Giving Opinions (1)
RUTH: Hello and welcome to another programme in the series 'Say It Again'. My
name is Ruth Lowton. Each week, I have a student with me. Bela is from India
and she has been with me for the last two programmes. Welcome again, Bela.
BELA: Thank you, Ruth. It has been good to be with you on 'Say It Again'.
What are we looking at in the English language today?
RUTH: Well Bela, today our English language lesson is about giving opinions and
making suggestions. We also have another installment in our true life stories.
We've been hearing about Hui Chan Hop in the last two weeks. Today, we find
out what happened to him while he was illegally taking drugs into England. I'll
now like to make a suggestion. I suggest that we start with our true story today.
What do you think, Bela?
BELA: I think it's a good suggestion, Ruth. Its being read for us by Dick and it's
the third of six parts.
Hui flew back to Thailand. When he got there, none of his old friends wanted to
know him. This made him sad. Then he met up with a Thai businessman who gave
him some money. The money was to be used to buy drugs. He bought the drugs and
flew with them to London in England. He got through customs at the airport
without a problem. Once he was in London, he sold the drugs and then flew back
home. He was rich again.
In Thailand, he planned another trip to Europe. He would take a lot more of the
drugs and let other men take them over for him. He met the three people who would
carry the drugs. Their names were Roger, Paul and James. Paul flew out to London
first. Then Hui and Roger set off from Singapore to London too. A large amount of
drugs was hidden in their suitcases. On the plane, Hui was pleased as he thought he
would soon be a very rich man indeed.
They arrived at the airport and went through customs. Once more, Hui got through
with no problems. But when he looked back, Roger's suitcase was being searched.
As Hui got near the exit, a customs man stepped out in front of him and stopped
him for questioning. Hui was searched and arrested. Then he was told to go outside
and wait for anyone else traveling with him. Paul came up to Hui and started to talk
with him. He too was arrested. Roger and James were caught and they were all put
in prison. At the trial, Hui expected to get 12 to 14 years. He'd been carrying over
10 kilograms of heroin when he was caught. Hui was very worried.
RUTH: I do hope that you'll be able to be with us for the next three installments of
Hui's story. Maybe I can suggest that you join me for the next three 'Say It Again'
RUTH: Grace and her younger brother Paul are both giving their opinions and
making suggestions about smoking. Before we listen to them, Bela, what do you
think about smoking?
BELA: I think it's not a good thing to smoke because it's not good for your health.
So, Ruth, I have given you my opinion. What do you think about smoking?
RUTH: Well, Bela. I agree with you. It is very bad for your health and I find it very
smelly. But I can understand that some people find it a very hard habit to get rid of.
I wonder what your opinion is on smoking. Is it the same as Bela's and mine? Or
is it the same as Paul's and Grace's? Do you remember Grace and her other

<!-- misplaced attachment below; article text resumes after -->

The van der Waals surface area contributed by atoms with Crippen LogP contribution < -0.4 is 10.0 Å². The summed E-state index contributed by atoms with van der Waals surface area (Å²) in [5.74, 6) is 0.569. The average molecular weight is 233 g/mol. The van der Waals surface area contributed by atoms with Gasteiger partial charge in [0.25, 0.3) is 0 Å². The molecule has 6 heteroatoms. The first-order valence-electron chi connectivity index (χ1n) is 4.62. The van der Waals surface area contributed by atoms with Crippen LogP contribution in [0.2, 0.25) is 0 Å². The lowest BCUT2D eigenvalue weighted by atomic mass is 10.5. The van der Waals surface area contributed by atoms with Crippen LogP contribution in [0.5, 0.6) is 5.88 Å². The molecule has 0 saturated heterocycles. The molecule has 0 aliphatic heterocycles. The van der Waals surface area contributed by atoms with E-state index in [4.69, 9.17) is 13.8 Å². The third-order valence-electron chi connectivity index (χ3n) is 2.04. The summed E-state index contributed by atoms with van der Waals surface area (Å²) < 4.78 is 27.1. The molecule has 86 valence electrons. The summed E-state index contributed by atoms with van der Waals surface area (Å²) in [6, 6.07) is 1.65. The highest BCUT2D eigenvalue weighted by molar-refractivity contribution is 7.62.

brother Jim? Over the last weeks, Grace has had many disagreements! Today,
she's giving her opinions on smoking to her younger brother Paul. In our drama
today, listen out for some phrases that we've practiced before and listen out for
some new ones.
RUTH: Well, Bela, it's good to hear that Grace has the same opinion as we do.
Did you hear them use any phrases that you know?
BELA: Yes! I heard, "Come off it!"
RUTH: I thought you'll remember that one! But when do you say, "Come off it!
BELA: You'll only say it to a close friend or a relation, just like Grace did to her
RUTH: Right! Did you hear the phrase, "Why don't you...?"
BELA: Yes! I think I heard it a few times.
RUTH: "Why don't you...?" is a good phrase to use when you are making a
suggestion. Why don't you say the phrase with Bela after me? "Why don't you
try and stop smoking?"
BELA: "Why don't you try and stop smoking?"
RUTH: That's right. Another phrase which has the same meaning is "How
BELA: "How about ...?" I don't quite see what you mean, Ruth?
RUTH: Well, it means just the same as "Why don't you...?" "How about...?"
means "Why don't you...?" It's just another phrase to learn. So I could say, "How
about learning it, Bela?" Or I could say, "Why don't you learn it, Bela?" Let me
give you a sentence to practice. "How about not smoking so many cigarettes
BELA: "How about not smoking so many cigarettes each day?"
RUTH: Bela, did you hear Paul say, "I see what you mean, but....?" He was
listening to Grace, but he was disagreeing with her. Let's listen again to that part
of the drama.
RUTH: Did you hear Paul disagree with Grace? He went on to say, "But I don't
think I can stop smoking now." There is nothing wrong in disagreeing with
someone. Over the last few weeks, we've been looking at ways of having friendly
discussions. It's good though to listen quietly to the opinion of others and then
politely disagree and give your own opinion, just like Grace and Paul did in the
RUTH: Our theme for today has been giving opinions. The sentences we've
practiced are, "Come off it!" Why don't you repeat that sentence with Bela?
"Come off it!"
BELA: "Come off it!"
RUTH: "Why don't you...?" Bela, when you repeat that sentence, why don't you
add your own ending?
BELA: "Why don't you stop asking me questions?"
RUTH: The last one to practice is, "How about...?"
BELA: "How about...?"
RUTH: Now, could you add something to that phrase?
BELA: How about saying goodbye now?
RUTH: Well, just before we do that, we'll use "Why don't you...?" again.
BELA: "Why don't you...?" Oh Ruth, I've a good ending to that phrase. It's -
why don't you join us next week for another programme in our series 'Say It
RUTH: Thank you Bela, that's just right. Goodbye from us both.